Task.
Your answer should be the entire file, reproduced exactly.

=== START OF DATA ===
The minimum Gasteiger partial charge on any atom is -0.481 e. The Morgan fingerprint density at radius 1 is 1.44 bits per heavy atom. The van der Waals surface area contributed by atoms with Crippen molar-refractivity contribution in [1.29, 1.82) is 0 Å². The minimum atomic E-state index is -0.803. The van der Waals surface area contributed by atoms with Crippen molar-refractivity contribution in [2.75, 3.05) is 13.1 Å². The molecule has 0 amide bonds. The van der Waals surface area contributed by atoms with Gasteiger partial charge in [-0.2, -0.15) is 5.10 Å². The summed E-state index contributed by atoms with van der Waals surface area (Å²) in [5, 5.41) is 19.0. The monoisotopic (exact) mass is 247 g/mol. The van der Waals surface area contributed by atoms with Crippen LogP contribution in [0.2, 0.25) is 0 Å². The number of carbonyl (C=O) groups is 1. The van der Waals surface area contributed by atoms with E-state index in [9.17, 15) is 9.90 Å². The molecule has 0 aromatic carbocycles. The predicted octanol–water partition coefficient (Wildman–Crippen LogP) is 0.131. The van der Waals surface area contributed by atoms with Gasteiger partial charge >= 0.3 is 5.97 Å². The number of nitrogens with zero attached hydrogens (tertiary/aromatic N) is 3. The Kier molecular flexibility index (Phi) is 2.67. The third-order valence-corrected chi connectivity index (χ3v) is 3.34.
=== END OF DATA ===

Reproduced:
The minimum Gasteiger partial charge on any atom is -0.481 e. The Morgan fingerprint density at radius 1 is 1.44 bits per heavy atom. The van der Waals surface area contributed by atoms with Crippen molar-refractivity contribution in [1.29, 1.82) is 0 Å². The minimum atomic E-state index is -0.803. The van der Waals surface area contributed by atoms with Crippen molar-refractivity contribution in [2.75, 3.05) is 13.1 Å². The molecule has 0 amide bonds. The van der Waals surface area contributed by atoms with Gasteiger partial charge in [-0.2, -0.15) is 5.10 Å². The summed E-state index contributed by atoms with van der Waals surface area (Å²) in [5, 5.41) is 19.0. The monoisotopic (exact) mass is 247 g/mol. The van der Waals surface area contributed by atoms with Crippen LogP contribution in [0.2, 0.25) is 0 Å². The number of carbonyl (C=O) groups is 1. The van der Waals surface area contributed by atoms with E-state index in [9.17, 15) is 9.90 Å². The molecule has 0 aromatic carbocycles. The predicted octanol–water partition coefficient (Wildman–Crippen LogP) is 0.131. The van der Waals surface area contributed by atoms with Gasteiger partial charge >= 0.3 is 5.97 Å². The number of nitrogens with zero attached hydrogens (tertiary/aromatic N) is 3. The Kier molecular flexibility index (Phi) is 2.67. The third-order valence-corrected chi connectivity index (χ3v) is 3.34.